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In what could be considered a fairly big match for the TV era, Jimmy Valiant finally gets an opportunity to get his hands on Paul Jones’ Army in a match as he teams with Dory Funk Jr. to battle against The Assassins. Standard heel vs face dynamic, with the face team taking over at the start before a prolonged beatdown by the Assassins. Whether I like him or not, I can’t fault the fact that Valiant is over with the crowd, and a hot tag to him gets the crowd on their feet. Unfortunately, the ending is just not logical and ruins a perfectly acceptable match. The Assassins initially win, an axehandle off the top rope by Fat Assassin allows them to get the pinfall on Valiant.

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However, Mark Youngblood hits the ring to explain this to the ref – WHO RESTARTS THE MATCH! Didn’t see anything, no word from any other official, just puts his trust in the friend of one of the losing team. Outrageous. Almost instantaneously, the Assassins are looked in submission holds, forcing Jones to enter the ring and clobber Funk Jr. with his shoe.

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I’ve already made my feelings known about Rufus R. Jones, but he is mildly entertaining in his squash victory over Jeff Sword – mainly due to his Freight Train finishing sequence. Guy got some moves.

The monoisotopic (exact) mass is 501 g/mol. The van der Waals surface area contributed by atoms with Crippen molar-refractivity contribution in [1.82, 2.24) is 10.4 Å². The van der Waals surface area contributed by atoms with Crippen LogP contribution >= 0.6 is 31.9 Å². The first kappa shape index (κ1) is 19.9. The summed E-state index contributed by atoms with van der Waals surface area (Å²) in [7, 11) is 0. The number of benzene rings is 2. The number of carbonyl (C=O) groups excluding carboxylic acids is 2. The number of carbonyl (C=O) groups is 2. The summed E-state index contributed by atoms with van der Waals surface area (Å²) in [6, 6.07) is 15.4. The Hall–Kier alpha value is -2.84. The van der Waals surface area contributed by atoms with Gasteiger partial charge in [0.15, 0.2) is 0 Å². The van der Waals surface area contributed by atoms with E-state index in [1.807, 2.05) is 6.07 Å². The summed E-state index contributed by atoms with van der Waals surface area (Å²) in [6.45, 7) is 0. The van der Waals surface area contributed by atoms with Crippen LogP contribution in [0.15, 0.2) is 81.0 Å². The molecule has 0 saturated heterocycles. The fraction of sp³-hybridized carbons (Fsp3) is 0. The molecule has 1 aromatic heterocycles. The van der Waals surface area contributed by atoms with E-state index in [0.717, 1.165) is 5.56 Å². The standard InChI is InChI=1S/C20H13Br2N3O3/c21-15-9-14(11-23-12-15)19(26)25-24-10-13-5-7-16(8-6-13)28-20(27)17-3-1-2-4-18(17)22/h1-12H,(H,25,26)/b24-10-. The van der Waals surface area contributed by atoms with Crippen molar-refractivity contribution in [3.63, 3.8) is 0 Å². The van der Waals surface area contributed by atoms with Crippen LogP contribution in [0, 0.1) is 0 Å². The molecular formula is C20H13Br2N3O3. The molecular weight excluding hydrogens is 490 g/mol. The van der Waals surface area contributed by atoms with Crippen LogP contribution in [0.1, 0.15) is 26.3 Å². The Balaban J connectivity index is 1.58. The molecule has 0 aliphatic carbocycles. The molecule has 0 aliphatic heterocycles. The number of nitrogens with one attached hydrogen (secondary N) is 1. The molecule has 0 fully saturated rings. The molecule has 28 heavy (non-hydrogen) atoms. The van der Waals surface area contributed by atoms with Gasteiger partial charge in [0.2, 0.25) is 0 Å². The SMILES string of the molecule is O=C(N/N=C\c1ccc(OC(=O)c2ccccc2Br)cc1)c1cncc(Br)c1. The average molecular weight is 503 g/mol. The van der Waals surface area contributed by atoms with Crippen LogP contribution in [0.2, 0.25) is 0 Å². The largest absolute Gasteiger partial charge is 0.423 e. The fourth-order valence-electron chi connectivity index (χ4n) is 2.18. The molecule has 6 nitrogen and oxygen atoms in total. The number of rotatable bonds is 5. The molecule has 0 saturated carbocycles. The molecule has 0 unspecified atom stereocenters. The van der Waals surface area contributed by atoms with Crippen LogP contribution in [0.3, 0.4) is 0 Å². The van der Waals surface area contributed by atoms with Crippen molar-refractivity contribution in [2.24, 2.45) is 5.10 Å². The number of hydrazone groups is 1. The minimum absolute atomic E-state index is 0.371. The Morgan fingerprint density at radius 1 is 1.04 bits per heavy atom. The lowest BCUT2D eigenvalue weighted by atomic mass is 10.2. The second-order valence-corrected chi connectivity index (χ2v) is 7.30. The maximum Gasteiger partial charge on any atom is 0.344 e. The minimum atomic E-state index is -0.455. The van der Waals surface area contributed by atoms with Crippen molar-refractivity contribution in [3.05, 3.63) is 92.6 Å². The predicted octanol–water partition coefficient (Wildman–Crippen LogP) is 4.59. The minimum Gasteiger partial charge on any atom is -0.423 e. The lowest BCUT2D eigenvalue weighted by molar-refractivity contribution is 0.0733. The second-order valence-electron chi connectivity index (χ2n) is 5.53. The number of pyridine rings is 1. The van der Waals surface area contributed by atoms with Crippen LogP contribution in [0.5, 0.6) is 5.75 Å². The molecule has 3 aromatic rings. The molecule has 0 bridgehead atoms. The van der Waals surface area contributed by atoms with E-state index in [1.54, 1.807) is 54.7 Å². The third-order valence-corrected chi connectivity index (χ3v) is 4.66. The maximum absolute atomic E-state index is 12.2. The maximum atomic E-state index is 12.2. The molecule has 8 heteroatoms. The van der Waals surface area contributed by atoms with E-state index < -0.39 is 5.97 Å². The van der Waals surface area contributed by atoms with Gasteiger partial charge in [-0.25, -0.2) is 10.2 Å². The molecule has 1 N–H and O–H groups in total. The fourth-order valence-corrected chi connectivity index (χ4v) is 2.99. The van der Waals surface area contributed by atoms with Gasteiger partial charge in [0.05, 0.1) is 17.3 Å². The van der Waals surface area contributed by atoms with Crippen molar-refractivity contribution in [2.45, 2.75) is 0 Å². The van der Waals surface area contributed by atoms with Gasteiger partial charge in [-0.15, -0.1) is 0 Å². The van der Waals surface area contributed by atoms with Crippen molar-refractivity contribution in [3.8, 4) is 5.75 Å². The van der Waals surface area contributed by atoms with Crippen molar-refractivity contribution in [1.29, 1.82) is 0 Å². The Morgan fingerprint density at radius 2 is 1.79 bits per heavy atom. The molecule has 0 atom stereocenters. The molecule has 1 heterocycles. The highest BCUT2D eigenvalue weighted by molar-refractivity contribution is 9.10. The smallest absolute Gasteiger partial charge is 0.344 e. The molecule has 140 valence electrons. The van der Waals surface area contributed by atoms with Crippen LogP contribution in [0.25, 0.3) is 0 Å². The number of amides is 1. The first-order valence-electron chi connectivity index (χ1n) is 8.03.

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With TV Title Tournaments the thing de jour at the moment, we head to another match in this particular version as Greg Valentine clashes with Ernie Ladd. In terms of match ‘draw’, this show has been one of the biggest I’ve watched, as this match follows closely on from the Valiant/Funk Jr. vs Assassins in terms of notable occurrences. Valentine and Ladd don’t mess around, and spend their allotted time beating each other up with nary a technical move thrown in. Valentine is even able to jump out of Ladd’s double leg drop, a move that put some other jobbers away in recent weeks. Unfortunately, as would naturally be the way during this era, the decision to have two top guys go at it in the ring meant that you were never going to get a clean finish – and that is the way with this one. Valentine makes his way through in the tournament when an overwhelmed Ladd goes to his trunks to blast Valentine with a foreign object, leaving the referee no choice but to call for the bell. Entertaining for what it was, but Ladd does just look quite awkward in the ring – Taue-esque, without the wrestling ability to overshadow that.

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Finally, we get to see the Moscas in action as they take on Hans Schroeder and Gary Royal. The Moscas win the match in short order, but it is interesting to look at the difference between Sr. and Jr. during these tag team matches. Mosca Sr. doesn’t do much, but what he does looks good, with the additional benefit of a charismatic presence in the ring. Jr. just lacks in every department, though I do give him some props for the nice looking crossbody block which wins this match for the father and son team.

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A fine show by all accounts, just the usual issue with the wrestlers that are being highlighted. In contrast, all WCCW do is highlight their biggest guys, and they are all worth watching – and we will see them next time on the 1984 Year in Review.





1984 Year in Review: NWA Georgia Championship Wrestling 11.02.1984

NWA World Championship Wrestling 11.02.1984